Teraco CEO Jan Hnizdo. Picture: SUPPLIED
Teraco CEO Jan Hnizdo. Picture: SUPPLIED

Johannesburg — Teraco Data Environments, a data centre provider backed by Berkshire Partners, is investing $250m (R4bn) to build Africa’s largest facility on a single site, CEO Jan Hnizdo said in an interview on Monday.

The continent’s biggest data centre operator is starting construction on the facility in Johannesburg as it prepares to capitalise on the growing demand for internet and cloud-based services in the region. The development will be built in two phases through funding support from shareholders and its main lenders.

“We are building this latest data centre to hyperscale, as we expect additional large cloud providers will want to deploy here to ensure a good user experience for the growing African market,” Hnizdo said.

Global technology giants are competing to establish affordable and efficient ways to extend high-speed internet and data storage across the continent, where demand is picking up as hundreds of millions of people start accessing web services.

Amazon, Huawei Technologies and Microsoft have been among companies investing in data centre capacity in African countries in recent years. Other firms investing include Liquid Telecom, which raised more than $300m recently for data centres, and Actis, which will invest $250m in the sector.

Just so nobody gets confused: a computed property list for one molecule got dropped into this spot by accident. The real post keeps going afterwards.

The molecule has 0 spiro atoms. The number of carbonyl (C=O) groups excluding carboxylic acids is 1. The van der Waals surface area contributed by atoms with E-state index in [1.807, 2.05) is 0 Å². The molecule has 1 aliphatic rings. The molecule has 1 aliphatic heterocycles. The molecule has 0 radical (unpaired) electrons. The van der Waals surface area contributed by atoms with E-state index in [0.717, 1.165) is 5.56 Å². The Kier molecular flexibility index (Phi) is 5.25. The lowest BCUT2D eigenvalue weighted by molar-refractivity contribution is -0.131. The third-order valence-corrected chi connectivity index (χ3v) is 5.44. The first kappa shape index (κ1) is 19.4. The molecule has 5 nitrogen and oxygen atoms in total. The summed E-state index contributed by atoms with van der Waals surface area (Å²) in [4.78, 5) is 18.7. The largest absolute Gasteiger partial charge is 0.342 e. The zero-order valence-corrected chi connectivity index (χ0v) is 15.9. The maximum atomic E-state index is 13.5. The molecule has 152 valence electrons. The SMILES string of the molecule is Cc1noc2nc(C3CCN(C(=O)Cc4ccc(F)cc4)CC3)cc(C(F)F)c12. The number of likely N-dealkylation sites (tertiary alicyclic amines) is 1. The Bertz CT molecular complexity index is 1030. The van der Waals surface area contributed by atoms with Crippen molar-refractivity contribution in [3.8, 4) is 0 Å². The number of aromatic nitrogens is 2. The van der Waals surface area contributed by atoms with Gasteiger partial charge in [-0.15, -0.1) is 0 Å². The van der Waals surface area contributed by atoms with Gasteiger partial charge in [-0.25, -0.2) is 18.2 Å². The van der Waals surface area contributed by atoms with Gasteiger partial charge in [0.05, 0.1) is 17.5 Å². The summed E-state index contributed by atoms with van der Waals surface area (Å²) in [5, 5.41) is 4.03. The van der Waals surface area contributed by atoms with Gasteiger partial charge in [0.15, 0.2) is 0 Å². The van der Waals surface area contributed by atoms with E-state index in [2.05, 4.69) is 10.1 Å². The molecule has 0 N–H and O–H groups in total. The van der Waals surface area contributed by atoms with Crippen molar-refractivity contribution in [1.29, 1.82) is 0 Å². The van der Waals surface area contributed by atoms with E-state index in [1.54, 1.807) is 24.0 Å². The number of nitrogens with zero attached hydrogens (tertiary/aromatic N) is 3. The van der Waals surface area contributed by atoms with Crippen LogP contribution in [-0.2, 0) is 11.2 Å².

Though Africa’s data centre capacity has doubled in the past three years, it still accounts for less than 1% of the global total, according to data from Xalam Analytics. The research firm expects demand for African data centres to grow three times faster than supply.

Teraco is investing at a time when the Covid-19 outbreak is accelerating digital take-up, as companies switch to remote working and content streaming amid government lockdowns to contain the pandemic.

The new facility will be the seventh data centre development by Teraco, which also operates in Cape Town and Durban.

“SA is strategically located at the tip of the African continent and, as a result, is positioned as a technology and data centre hub for Sub-Saharan Africa. This is further underpinned by growing undersea and fibre connectivity to the rest of Africa,” Hnizdo said.



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